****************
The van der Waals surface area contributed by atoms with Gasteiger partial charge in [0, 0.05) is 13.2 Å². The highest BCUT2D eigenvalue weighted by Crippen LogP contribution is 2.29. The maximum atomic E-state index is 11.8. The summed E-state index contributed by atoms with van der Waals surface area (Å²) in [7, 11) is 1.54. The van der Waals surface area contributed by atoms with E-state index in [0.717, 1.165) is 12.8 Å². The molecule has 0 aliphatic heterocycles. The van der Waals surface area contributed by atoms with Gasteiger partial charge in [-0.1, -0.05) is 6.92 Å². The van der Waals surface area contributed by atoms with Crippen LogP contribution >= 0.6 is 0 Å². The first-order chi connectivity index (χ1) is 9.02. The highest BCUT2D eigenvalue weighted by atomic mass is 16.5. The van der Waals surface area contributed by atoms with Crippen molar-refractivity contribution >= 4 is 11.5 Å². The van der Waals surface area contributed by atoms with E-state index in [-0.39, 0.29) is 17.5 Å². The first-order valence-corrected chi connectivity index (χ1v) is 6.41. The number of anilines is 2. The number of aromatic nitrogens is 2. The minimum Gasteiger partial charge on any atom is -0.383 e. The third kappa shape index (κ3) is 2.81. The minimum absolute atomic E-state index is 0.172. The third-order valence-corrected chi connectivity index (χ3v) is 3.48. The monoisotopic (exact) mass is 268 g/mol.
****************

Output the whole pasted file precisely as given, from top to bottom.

The van der Waals surface area contributed by atoms with Gasteiger partial charge in [0, 0.05) is 13.2 Å². The highest BCUT2D eigenvalue weighted by Crippen LogP contribution is 2.29. The maximum atomic E-state index is 11.8. The summed E-state index contributed by atoms with van der Waals surface area (Å²) in [7, 11) is 1.54. The van der Waals surface area contributed by atoms with E-state index in [0.717, 1.165) is 12.8 Å². The molecule has 0 aliphatic heterocycles. The van der Waals surface area contributed by atoms with Gasteiger partial charge in [-0.1, -0.05) is 6.92 Å². The van der Waals surface area contributed by atoms with Crippen LogP contribution >= 0.6 is 0 Å². The first-order chi connectivity index (χ1) is 9.02. The highest BCUT2D eigenvalue weighted by atomic mass is 16.5. The van der Waals surface area contributed by atoms with Crippen molar-refractivity contribution >= 4 is 11.5 Å². The van der Waals surface area contributed by atoms with E-state index in [-0.39, 0.29) is 17.5 Å². The first-order valence-corrected chi connectivity index (χ1v) is 6.41. The number of anilines is 2. The number of aromatic nitrogens is 2. The minimum Gasteiger partial charge on any atom is -0.383 e. The third kappa shape index (κ3) is 2.81. The minimum absolute atomic E-state index is 0.172. The third-order valence-corrected chi connectivity index (χ3v) is 3.48. The monoisotopic (exact) mass is 268 g/mol.